Sacrifice

Like all top predators, humans alternate between periods of feast and famine. Any time we see systematic waste of food resources during periods of famine, especially when such waste occurs in almost all cultures, we must assume the waste is only apparent and there is a reason for this waste. The key to understanding sacrifice is to remember that the primary advantage of humans versus other animals is a much larger brain and thus a much more complex and powerful mind. Sacrifice can be justified if it causes this powerful mind to function better, allowing more new food resources to be obtained than more than compensate for food resources wasted as part of the sacrifice.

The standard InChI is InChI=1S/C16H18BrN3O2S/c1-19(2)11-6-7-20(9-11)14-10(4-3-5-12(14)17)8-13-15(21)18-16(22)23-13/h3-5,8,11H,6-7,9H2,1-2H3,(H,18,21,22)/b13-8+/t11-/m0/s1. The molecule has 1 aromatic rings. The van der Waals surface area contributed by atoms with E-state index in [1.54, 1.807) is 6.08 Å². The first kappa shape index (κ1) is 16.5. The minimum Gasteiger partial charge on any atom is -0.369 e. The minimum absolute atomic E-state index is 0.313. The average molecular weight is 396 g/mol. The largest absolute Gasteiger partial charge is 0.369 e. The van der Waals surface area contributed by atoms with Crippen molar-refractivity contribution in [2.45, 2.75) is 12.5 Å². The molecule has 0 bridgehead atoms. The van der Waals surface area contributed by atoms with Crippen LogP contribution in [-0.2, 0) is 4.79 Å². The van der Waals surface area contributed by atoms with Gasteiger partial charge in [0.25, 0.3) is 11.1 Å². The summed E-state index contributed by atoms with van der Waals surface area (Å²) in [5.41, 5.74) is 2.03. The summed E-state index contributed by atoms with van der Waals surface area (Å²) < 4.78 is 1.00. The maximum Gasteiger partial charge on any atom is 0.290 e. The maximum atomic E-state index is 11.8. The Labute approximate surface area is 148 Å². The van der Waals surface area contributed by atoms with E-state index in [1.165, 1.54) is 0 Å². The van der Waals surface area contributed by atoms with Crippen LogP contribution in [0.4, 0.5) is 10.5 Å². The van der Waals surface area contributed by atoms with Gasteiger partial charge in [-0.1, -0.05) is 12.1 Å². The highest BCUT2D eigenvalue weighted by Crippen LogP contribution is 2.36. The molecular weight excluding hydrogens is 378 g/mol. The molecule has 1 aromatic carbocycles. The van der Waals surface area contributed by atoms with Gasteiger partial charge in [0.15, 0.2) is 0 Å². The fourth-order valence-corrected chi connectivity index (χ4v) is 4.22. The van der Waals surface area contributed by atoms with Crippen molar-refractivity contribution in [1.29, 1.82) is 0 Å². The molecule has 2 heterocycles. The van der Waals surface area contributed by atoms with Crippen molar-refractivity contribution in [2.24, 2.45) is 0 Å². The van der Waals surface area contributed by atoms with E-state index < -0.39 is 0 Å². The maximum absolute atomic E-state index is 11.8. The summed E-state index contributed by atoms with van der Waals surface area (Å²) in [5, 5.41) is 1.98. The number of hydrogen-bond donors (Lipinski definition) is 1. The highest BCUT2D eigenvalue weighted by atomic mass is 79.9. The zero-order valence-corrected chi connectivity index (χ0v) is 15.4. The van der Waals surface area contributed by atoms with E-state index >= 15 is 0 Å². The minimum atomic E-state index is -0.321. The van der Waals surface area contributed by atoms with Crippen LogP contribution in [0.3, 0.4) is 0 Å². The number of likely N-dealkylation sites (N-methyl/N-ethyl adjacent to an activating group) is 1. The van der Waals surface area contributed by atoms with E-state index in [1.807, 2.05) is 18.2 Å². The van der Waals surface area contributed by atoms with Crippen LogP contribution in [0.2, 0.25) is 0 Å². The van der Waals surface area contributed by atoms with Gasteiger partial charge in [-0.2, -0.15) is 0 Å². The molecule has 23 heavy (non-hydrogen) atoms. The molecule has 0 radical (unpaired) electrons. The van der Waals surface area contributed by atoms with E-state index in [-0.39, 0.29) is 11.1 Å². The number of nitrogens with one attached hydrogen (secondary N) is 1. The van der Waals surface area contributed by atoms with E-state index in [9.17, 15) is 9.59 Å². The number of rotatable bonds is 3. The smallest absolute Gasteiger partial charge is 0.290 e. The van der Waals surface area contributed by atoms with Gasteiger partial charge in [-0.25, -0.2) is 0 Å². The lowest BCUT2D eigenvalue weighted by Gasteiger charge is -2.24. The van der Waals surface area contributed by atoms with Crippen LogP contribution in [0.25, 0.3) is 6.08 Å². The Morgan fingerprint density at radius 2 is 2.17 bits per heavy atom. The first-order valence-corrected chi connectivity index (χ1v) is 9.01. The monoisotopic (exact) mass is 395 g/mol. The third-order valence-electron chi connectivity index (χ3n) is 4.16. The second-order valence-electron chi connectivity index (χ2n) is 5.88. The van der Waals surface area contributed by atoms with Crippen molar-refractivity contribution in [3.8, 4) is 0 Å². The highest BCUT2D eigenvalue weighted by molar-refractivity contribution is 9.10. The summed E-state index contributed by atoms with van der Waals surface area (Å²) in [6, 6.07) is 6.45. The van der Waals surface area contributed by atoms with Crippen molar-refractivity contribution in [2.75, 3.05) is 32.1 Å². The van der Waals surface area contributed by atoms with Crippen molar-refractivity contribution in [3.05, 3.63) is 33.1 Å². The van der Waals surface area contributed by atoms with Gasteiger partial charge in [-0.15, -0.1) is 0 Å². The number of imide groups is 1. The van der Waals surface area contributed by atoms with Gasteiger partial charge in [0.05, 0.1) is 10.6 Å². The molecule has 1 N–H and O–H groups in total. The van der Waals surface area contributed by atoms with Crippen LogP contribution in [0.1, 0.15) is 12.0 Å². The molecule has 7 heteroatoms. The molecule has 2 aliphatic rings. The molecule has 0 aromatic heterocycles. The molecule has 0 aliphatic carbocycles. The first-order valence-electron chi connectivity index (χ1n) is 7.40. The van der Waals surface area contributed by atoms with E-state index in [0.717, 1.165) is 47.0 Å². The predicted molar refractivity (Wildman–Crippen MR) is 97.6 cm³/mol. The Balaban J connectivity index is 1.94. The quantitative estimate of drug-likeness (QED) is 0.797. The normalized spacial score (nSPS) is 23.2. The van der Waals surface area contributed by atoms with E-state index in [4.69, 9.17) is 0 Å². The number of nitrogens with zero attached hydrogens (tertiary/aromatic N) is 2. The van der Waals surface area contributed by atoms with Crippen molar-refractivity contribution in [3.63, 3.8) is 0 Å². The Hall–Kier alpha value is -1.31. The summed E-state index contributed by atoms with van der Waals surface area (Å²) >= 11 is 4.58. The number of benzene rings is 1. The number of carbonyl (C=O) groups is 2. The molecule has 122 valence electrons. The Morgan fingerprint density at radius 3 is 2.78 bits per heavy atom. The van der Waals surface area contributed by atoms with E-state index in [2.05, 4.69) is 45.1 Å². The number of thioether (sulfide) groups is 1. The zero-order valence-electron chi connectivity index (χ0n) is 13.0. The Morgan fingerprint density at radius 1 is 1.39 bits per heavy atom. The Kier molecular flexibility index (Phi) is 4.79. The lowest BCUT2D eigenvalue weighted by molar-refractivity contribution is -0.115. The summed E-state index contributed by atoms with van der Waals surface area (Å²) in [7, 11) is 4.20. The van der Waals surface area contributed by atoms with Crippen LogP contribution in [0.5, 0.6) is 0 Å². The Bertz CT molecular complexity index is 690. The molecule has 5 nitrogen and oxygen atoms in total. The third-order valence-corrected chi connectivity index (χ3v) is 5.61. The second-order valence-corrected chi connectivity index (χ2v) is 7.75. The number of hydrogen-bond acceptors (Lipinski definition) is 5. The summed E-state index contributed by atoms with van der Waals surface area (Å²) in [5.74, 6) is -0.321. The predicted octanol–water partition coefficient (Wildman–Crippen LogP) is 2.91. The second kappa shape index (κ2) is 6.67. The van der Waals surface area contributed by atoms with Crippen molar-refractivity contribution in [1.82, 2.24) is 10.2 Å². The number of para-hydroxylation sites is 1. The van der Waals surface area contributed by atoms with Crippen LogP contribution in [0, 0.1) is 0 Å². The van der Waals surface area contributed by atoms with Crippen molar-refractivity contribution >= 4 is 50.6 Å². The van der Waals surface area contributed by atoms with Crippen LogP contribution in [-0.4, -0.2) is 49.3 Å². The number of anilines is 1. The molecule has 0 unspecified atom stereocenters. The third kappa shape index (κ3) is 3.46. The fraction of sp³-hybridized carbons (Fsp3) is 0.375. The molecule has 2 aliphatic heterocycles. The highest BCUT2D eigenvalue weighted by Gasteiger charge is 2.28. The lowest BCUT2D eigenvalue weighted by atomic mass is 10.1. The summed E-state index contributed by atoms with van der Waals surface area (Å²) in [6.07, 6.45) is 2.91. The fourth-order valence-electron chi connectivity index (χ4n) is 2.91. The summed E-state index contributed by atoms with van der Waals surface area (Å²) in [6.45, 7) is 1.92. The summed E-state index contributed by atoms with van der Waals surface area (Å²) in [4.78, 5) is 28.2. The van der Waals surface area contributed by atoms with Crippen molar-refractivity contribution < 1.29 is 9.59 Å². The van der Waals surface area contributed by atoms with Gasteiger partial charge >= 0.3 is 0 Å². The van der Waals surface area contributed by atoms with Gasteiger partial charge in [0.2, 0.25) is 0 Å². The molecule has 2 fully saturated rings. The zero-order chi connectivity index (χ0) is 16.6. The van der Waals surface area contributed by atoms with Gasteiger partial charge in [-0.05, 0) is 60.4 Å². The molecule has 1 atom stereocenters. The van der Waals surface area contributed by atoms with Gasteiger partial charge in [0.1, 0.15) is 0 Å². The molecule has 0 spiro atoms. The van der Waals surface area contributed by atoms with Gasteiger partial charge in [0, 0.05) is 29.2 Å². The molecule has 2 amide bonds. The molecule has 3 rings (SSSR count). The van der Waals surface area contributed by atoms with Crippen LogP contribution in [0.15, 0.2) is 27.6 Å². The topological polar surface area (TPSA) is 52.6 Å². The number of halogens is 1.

The human mind is plastic, but not infinitely plastic. Anyone who has tried to stop smoking can confirm that willpower has its limits. One way to reshape the mind is to take advantage of the natural tendency towards consistency of thinking. For example, we give money to causes we believe in. By the principle of consistency, the logic also works in the reverse direction. By giving to a cause, we come to believe in that cause more strongly. Fund-raisers for charities and politicians take advantage of this principle, by encouraging very small donations initially, knowing that even a small donation will trigger a stronger attachment to the cause, leading to bigger donations down the road: "first they give, then they believe."

Gods are symbols or personifications of abstract principles. Sacrificing to a God causes the mind to focus on the principle represented by the God.